It can be difficult for seasoned researchers to appreciate, but final-year research projects can be extremely daunting for undergraduates with little practical experience. “We found our students were terrified, kept asking trivial enquires and couldn’t think beyond the protocol” says Jane Gurman (Sheffield Hallam University). Their solution was to introduce a new lab-based module, so that practical skills went from being a “hidden agenda” to a formalised programme. Instead of leaving research projects to the final year, undergraduates now complete a series of “little labs” each year that build up to a mini-project. In the second year, this is assessed by a report and a formal presentation in the style of a scientific conference. By the time they come to their final year project, students now have “much more confidence – they just get on with it” says Jane. Even better, there has been a real jump in the number of students now going on to industry positions or further study. 

Practical Debriefs


Practical classes are one of the most challenging aspects of science teaching, and undergraduates often struggle in this environment. Katharine Hubbard (University of Hull) found that a significant minority of students found labs “stressful” and “confusing” in a project she ran while still working at the University of Cambridge. There was a clear call for “pre-practical” resources to help students prepare for labs, but also “post-practical” materials to help them revise. Who better to make these than students who had experienced “getting it wrong” for themselves? “Our students are a fantastic creative resource that should be tapped” says Katharine. “It’s time we used all the extra skills we know they have from their UCAS forms!” Four students were awarded paid internships to produce a suite of bespoke online materials and videos with dynamic feedback. The videos certainly proved popular, especially in the run up to the exams when usage counts soared. The experience was also invaluable for the interns themselves and Katharine is looking to embed student-produced work into more modules in the future.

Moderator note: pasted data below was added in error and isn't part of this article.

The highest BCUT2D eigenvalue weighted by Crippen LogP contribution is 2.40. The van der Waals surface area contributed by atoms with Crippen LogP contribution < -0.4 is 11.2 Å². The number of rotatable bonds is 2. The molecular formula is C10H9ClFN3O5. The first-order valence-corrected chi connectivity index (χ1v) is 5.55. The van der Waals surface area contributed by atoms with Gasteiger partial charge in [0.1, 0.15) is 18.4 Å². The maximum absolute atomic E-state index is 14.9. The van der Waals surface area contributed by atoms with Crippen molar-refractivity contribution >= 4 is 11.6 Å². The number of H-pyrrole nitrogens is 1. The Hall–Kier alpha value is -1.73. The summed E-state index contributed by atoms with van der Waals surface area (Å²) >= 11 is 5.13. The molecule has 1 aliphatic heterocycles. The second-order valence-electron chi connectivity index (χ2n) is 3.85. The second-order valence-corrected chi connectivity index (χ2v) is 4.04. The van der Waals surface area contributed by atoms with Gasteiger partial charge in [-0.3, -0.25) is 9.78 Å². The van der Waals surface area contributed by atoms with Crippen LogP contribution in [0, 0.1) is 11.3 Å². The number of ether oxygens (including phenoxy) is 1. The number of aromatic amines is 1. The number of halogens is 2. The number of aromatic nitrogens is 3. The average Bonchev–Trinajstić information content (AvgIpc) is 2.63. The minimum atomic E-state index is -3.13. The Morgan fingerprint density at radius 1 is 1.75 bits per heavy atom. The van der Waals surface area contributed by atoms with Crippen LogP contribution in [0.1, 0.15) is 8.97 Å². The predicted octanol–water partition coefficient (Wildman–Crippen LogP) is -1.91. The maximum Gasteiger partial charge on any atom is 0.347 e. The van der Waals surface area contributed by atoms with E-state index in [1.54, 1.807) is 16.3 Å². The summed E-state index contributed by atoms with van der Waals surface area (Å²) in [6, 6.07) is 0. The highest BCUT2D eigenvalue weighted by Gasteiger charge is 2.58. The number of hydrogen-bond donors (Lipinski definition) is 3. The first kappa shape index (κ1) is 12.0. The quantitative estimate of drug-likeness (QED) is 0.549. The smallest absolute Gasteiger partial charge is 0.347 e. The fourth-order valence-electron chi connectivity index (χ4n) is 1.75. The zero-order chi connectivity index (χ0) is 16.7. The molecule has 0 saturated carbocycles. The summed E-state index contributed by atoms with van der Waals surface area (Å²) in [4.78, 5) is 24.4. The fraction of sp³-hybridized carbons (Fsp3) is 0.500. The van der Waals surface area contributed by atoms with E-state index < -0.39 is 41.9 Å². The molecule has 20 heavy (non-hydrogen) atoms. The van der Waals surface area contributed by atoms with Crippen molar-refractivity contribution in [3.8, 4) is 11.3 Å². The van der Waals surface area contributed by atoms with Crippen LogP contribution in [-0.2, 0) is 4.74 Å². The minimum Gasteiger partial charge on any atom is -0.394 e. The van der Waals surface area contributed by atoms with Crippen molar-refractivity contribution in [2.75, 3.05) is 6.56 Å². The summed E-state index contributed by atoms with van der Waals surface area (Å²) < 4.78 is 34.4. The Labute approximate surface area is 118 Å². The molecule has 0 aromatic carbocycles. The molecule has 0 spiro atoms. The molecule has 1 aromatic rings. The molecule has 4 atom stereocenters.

Creative streaks


“Traditional labs often train students very well to do part of a task but they can’t think outside the box” argues Mark Clements (University of Lincoln). Having an interdisciplinary approach combining art with science is a powerful antidote for this. BroadVision, an art/science collaboration at the University of Westminster, is one such example (http://broad-vision.info/). Here student projects have included making a “bioluminescent immersive experience” in a darkened room, and facial agar masks to investigate the microflora which live on us. Similarly, in the Idea Translation Lab, art and science undergraduates from Trinity College Dublin work together to create an exhibit for the local science gallery.  Besides motivating students to really consider how their research can be applied, such projects also foster those key ‘soft skills’ that employers seek - including resourcefulness, initiative and communication.